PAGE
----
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Nominate Torts Product Liability Notes

BCL Law Notes > Tort Law: Nominate Torts Notes

This is an extract of our Nominate Torts Product Liability document, which we sell as part of our Tort Law: Nominate Torts Notes collection written by the top tier of University College Dublin students.

The following is a more accessble plain text extract of the PDF sample above, taken from our Tort Law: Nominate Torts Notes. Due to the challenges of extracting text from PDFs, it will have odd formatting:

PRODUCTS LIABILITY

1) COMMON LAW
HISTORICAL POSITIONStems exclusively from Donoghue v Stevenson
Prior to this, liability for defective products was governed by contract
No remedy under tort law
No privity, no recovery

Winterbottom v Wright 1842
Coachman injured when coach broke down. D contractually obliged to maintain coach.
- No liability as there was no contract

Donoghue v Stevenson
"a manufacturer of products, which he sells in such a form as to show that he intends them to reach the ultimate consumer in the form in which they left him with no possibility of intermediate examination, and with the knowledge that the absence of reasonable care in the preparation and putting up of the products will result in an injury to the consumers' life or property, owes a duty to the consumer to take that reasonable care"
- Producer liable to the ultimate consumer for damage to life or property

MODERN POSITION

• Developed quite significantly

• Broad range of issues

MANUFACTURERS
DvS - café owner could be manufacturer
- Can be other people in the distribution change that can be liable
So, must consider the chain of distribution and the processes REPAIRER

• Has he repair caused the damage

• If they have not spotted the defect > is it reasonable to hold them to this.

• Causation very important here

Power v Bradford Motor Co.
Garage negligently repaired P's steering wheel and left it in a bad state.
Reasonable to expect them to spot this.
- Repairer = manufacturer

P lost eye after lawnmower ejected a stone due to a negligent repair.
- No liability on repairer because accident due to design defect that reasonable repair could not have discovered.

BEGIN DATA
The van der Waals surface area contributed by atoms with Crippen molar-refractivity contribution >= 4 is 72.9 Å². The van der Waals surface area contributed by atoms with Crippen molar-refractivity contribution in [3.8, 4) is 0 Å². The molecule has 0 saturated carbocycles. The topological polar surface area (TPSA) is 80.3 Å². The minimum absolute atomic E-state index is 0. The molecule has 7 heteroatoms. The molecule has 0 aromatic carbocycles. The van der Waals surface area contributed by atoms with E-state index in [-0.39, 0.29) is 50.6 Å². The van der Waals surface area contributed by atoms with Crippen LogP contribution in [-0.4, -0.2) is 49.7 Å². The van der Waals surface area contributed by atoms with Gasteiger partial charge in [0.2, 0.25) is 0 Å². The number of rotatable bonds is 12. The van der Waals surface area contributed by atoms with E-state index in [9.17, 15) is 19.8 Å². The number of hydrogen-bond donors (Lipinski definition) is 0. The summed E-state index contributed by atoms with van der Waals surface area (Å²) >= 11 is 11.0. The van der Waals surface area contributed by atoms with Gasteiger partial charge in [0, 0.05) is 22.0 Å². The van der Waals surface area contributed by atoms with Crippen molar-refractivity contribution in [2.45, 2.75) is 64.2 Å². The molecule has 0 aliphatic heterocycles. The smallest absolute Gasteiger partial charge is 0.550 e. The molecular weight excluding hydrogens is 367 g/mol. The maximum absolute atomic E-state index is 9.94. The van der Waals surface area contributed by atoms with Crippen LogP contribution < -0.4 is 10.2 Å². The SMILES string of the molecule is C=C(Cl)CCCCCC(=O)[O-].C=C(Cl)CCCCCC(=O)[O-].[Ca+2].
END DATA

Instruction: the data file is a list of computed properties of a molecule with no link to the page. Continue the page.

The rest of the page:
INSTALLERS AND ASSEMBLERS

Brown v Cotterill
Headstone fell apart and the mason who erected it was liable to granddaughter.
- Duty owed to 'every member of the public'
Unusual > remoteness of damage is quite broad.
Occupiers liability?
SUPPLIERS

Keegan v Owens
Supplier of swing boats owed a duty of care to a person operating boats at a carnival
RETAILERS

• Duty to purchasers and any person foreseeably injured by the product

• STORAGE and OUTDATED liability. • You can't really hold the retailer liable for defect of ingredients or what it contains etc…their responsibility is after it has been packaged
MANUFACTURER / RETAILER DUTY DISTINGUISHED
- When does the responsibility switch?

Ryan v Dan Dooley Rent a car
Vehicle was habitually cut out. Who is liable? Court:
- Retailer liable in contract and manufacturer liable in negligence
Duffy v Rooney and Dunnes Stores
Raincoat which was flammable. Caught fire and caused burn to child. It didn't have a flammable warning. Retailer liable for the failure to attach a warning.
Laffoy J - different position
Said both of them owed the same duty.
- Retailer equated w/ manufacturer
They could've substituted the material to reduce the risk or fix a warning to it.
However, accident seen as inevitable as it was deemed that the child would've warn the coat anyway

DISTRIBUTERS

Owe independent duty of care
Widespread
Issuing warnings of which they know or ought to know of
Inspection of products - lower than the manufacturer
Instruct the buyer for use and warnings
Duty to take reasonable care not to render the products defective
Duty to withdraw products complained of
May be inspection before resale - depends on the facts of case
LIABILITY FOR COMPONENT PARTS

Flemming v Henry Denning & Sons Ltd

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